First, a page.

On The Road Again

Kate Flora: I am convinced, of course, that people rarely read what I write here, which

Sign beside a murky pond in North Carolina

gives me license to write nonsense from time to time. Today, having crawled out of the car after eight hours in awful traffic, I’m not sure I have the capacity to write anything BUT nonsense. Sometimes the most fun blog posts emerge, though, when I have nothing planned in advance and just sit down and write, bleary eyes be damned!

As you know, most of a writer’s life is spent sitting at a desk, fingers poised over the keyboard, hoping that the lovely sentences crafted in the writerly brain actually seem lovely when put down on the page. But as I’ve occasionally remarked here, sometimes the writer is allowed to leave her desk and go out into the world in search of inspiration. It can take very strange forms.

For the past several days, being away from my desk has involved driving from New England to the Gulf Coast of Sunny Florida. It was warm when I left, making me wonder why  needed to so south at all, and today it was 90 degrees here.

Mormon church outside DC, gleaming like a Disney castle in the rain

Much of the fun of being out on the road, when there aren’t traffic jams, is watching the world around me. So, heading south toward Washington D.C., I found myself behind a truck with this message written on the back: Hate trucks? Stop buying stuff. Problem solved. Pithy and to the point.

Passing a sign that declared Savannah, Georgia, “the world’s most romantic cities,” and attributing that quote to a travel magazine, I, like any writer would, yelled, “GET ME AN EDITOR.” But then, as my husband and I speculated about what we thought was romantic, we passed a dead skunk, our speculations became about roadkill and romance, or, as he said, “Roadkill and Candlelight.” I said it sounded like a blog post. He agreed. Actually, I think it will end up being a short story.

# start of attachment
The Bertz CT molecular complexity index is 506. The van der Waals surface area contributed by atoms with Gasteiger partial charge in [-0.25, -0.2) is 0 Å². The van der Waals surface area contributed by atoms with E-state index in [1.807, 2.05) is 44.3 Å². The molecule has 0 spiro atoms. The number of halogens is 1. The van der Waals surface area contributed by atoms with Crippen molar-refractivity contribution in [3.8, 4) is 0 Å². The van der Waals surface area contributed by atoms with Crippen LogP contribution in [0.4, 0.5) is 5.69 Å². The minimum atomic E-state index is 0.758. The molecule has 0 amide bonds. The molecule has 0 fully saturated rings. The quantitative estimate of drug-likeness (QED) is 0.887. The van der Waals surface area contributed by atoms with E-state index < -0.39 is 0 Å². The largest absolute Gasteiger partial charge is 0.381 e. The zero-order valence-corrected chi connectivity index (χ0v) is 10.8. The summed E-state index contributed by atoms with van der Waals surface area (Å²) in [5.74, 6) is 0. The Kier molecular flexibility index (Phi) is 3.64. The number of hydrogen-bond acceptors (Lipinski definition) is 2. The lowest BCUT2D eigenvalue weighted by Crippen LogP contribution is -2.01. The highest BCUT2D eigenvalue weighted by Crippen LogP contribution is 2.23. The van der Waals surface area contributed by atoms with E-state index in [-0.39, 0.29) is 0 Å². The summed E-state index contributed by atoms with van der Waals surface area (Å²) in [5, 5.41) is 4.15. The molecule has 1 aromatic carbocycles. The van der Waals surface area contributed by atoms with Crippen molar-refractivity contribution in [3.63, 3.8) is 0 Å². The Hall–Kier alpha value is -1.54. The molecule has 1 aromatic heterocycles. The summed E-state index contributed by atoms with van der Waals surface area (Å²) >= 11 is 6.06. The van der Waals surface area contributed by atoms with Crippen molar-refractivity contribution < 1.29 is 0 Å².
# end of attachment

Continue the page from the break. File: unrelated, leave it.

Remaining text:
And instead of letting other people’s annoying driving make me furious, I collect the idiots, and the autos they choose, and their appearances, expressions, and aggressions, and save them up for minor characters.

Do the rest of you take notes on possible stories as you drive along? Are there genius ideas lurking somewhere in your life on small pieces of paper? Now that I’m older,

A trompe l’oeil cat in Calistoga, California

and my memory isn’t as keen as it once was, I tend to write the clever ideas down in my phone. Alas, though, often later I can’t remember what those pithy notes mean. For example, one note reads: A pot full of brown water. On reflection I realize this refers to the coffee at the Ritz. They could do better. I think we all know what “Last French fry before kale,” means. But what about “the bloody tart?” Or “why’d it have to be snakes?” Or the comment someone once made that I heard wrong, about a copy who loved to stop people for “erotic driving.”

Or how about this gem, which ought to send all of you scrambling to your keyboards:

Sex scenes based on Moby Dick, Dickens, Ulysses.

Some good advice for writers, saved in my phone, source unknown: Take two hours and call me in the morning.

Sign in a winery window

Do not allow your heart to harden.

Be a student even when you’re a teacher

Allow Your Fear

and Create Miracles.

Maybe what we all need to do, from time to time, is get behind the wheel, go on a road trip, or explore the gems we’ve at some point recorded on small bits of paper. The world is full of things to intrigue or entertain us.

 

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11 Responses to On The Road Again

  1. Beth says:

    Kate, I read all posts, so stay on your toes, haha. I enjoyed today’s post, as I am traveling a distance next week. I’ll be putting my imagination to its test and create characters along the way!

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  2. From one SinC to another, who lives seventy miles south of historic and mainly beautiful Savannah, kudos (or is it Cujos?) for writing under what seemed miserable conditions. I’ll bet you felt better afterwards. Yes, take two hours and call me in the morning!

    P.S. Do you have a story that qualifies for an Anthony? Let me know: rsrorb@gmail.com